Background: Young children are at risk for injuries in the home. This study was to compare a safe house model to The Injury Prevention Program (TIPP) sheet for providing injury prevention information. Methods: Parents of children who were younger than 6 years were randomized to injury prevention education using a safe home model or an age appropriate TIPP sheet. There was a pretest before the intervention. The recall of injury prevention information was assessed by a telephone posttest 4 weeks to 6 weeks after the intervention. To obtain a sample broadly representative of community demographics, we recruited families in the dermatology clinic of a teaching hospital. Results: We collected complete information for 371 families of which 181 were in the safe home model group and 190 were in the TIPP group. There were no differences between groups in percent minority race, education, or insurance; the parents in the safe home group were slightly older (34.4 ± 6.5 vs. 32.9 ± 5.8). More than 80% in each group had education beyond high school. There was no difference between groups in pretest scores, 8.0 ± 1.3 for the safe home model group and 8.1 ± 1.1 for the TIPP group. There was no difference between groups in posttest scores, 9.0 ± 0.8 for the safe home model group and 9.1 ± 0.9 for the TIPP group. Conclusions: The safe home model and the TIPP sheets were both effective in improving safety knowledge. The use of a safe home model complements current strategies to improve injury prevention knowledge.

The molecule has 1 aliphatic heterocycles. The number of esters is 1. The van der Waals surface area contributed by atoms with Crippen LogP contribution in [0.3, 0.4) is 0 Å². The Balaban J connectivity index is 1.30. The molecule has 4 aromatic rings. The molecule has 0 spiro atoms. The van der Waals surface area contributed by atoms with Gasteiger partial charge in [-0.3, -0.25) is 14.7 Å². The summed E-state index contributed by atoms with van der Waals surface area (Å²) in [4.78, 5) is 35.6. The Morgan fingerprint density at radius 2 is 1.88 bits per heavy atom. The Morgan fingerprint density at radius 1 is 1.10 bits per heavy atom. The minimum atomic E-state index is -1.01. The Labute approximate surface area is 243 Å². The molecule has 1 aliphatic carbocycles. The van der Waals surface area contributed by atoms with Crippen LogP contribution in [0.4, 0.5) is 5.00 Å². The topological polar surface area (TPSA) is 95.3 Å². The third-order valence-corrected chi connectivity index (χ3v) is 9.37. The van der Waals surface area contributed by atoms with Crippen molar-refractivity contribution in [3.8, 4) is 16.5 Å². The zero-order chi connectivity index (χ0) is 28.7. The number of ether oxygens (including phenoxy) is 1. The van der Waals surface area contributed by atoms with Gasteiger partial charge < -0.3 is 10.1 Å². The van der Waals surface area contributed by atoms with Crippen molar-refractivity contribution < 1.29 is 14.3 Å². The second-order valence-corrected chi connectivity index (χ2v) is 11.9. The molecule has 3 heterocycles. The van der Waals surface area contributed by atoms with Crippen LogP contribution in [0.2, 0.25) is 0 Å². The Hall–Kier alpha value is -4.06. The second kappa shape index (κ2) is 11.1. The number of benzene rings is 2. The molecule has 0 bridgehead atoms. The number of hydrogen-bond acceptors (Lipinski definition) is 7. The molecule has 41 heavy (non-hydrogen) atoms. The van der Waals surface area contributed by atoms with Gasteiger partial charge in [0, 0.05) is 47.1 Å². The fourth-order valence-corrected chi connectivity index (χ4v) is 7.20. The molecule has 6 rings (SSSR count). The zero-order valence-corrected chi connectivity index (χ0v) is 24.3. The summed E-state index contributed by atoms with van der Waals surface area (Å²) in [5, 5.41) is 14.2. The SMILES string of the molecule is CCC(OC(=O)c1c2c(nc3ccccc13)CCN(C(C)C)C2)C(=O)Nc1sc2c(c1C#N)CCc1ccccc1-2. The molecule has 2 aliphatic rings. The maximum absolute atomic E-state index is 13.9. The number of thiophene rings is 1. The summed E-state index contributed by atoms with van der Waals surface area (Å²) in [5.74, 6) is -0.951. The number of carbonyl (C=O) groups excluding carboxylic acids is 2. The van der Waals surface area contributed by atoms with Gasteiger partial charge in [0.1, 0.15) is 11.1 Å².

|Original language||English (US)|
|Journal||Journal of Trauma - Injury, Infection and Critical Care|
|Issue number||SUPPL. 4|
|State||Published - Oct 1 2010|
- Injury prevention
ASJC Scopus subject areas
- Critical Care and Intensive Care Medicine